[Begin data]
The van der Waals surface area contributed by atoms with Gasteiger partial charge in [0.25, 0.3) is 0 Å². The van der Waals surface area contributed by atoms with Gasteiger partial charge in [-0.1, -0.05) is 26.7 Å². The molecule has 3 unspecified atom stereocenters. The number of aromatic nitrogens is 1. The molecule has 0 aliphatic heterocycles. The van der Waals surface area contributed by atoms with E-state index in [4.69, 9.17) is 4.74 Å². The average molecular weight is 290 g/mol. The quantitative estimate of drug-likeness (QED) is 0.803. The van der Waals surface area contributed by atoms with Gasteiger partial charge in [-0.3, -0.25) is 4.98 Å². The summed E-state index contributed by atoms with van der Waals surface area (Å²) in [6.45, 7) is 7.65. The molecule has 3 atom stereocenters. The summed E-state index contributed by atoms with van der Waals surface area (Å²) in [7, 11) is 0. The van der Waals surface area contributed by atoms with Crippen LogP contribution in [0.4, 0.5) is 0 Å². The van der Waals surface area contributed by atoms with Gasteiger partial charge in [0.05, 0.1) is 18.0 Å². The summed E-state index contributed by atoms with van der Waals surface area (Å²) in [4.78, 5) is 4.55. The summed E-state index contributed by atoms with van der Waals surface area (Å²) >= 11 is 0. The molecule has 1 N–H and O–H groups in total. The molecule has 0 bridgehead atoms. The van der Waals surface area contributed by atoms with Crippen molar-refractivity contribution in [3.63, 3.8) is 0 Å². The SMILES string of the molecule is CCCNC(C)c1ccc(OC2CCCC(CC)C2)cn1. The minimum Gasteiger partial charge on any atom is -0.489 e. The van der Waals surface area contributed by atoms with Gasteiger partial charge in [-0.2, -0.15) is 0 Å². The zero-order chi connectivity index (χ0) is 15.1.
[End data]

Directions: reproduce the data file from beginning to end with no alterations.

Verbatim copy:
The van der Waals surface area contributed by atoms with Gasteiger partial charge in [0.25, 0.3) is 0 Å². The van der Waals surface area contributed by atoms with Gasteiger partial charge in [-0.1, -0.05) is 26.7 Å². The molecule has 3 unspecified atom stereocenters. The number of aromatic nitrogens is 1. The molecule has 0 aliphatic heterocycles. The van der Waals surface area contributed by atoms with E-state index in [4.69, 9.17) is 4.74 Å². The average molecular weight is 290 g/mol. The quantitative estimate of drug-likeness (QED) is 0.803. The van der Waals surface area contributed by atoms with Gasteiger partial charge in [-0.3, -0.25) is 4.98 Å². The summed E-state index contributed by atoms with van der Waals surface area (Å²) in [6.45, 7) is 7.65. The molecule has 3 atom stereocenters. The summed E-state index contributed by atoms with van der Waals surface area (Å²) in [7, 11) is 0. The van der Waals surface area contributed by atoms with Crippen LogP contribution in [0.4, 0.5) is 0 Å². The van der Waals surface area contributed by atoms with Gasteiger partial charge in [0.05, 0.1) is 18.0 Å². The summed E-state index contributed by atoms with van der Waals surface area (Å²) in [4.78, 5) is 4.55. The summed E-state index contributed by atoms with van der Waals surface area (Å²) >= 11 is 0. The molecule has 1 N–H and O–H groups in total. The molecule has 0 bridgehead atoms. The van der Waals surface area contributed by atoms with Crippen molar-refractivity contribution in [3.63, 3.8) is 0 Å². The SMILES string of the molecule is CCCNC(C)c1ccc(OC2CCCC(CC)C2)cn1. The minimum Gasteiger partial charge on any atom is -0.489 e. The van der Waals surface area contributed by atoms with Gasteiger partial charge in [-0.2, -0.15) is 0 Å². The zero-order chi connectivity index (χ0) is 15.1.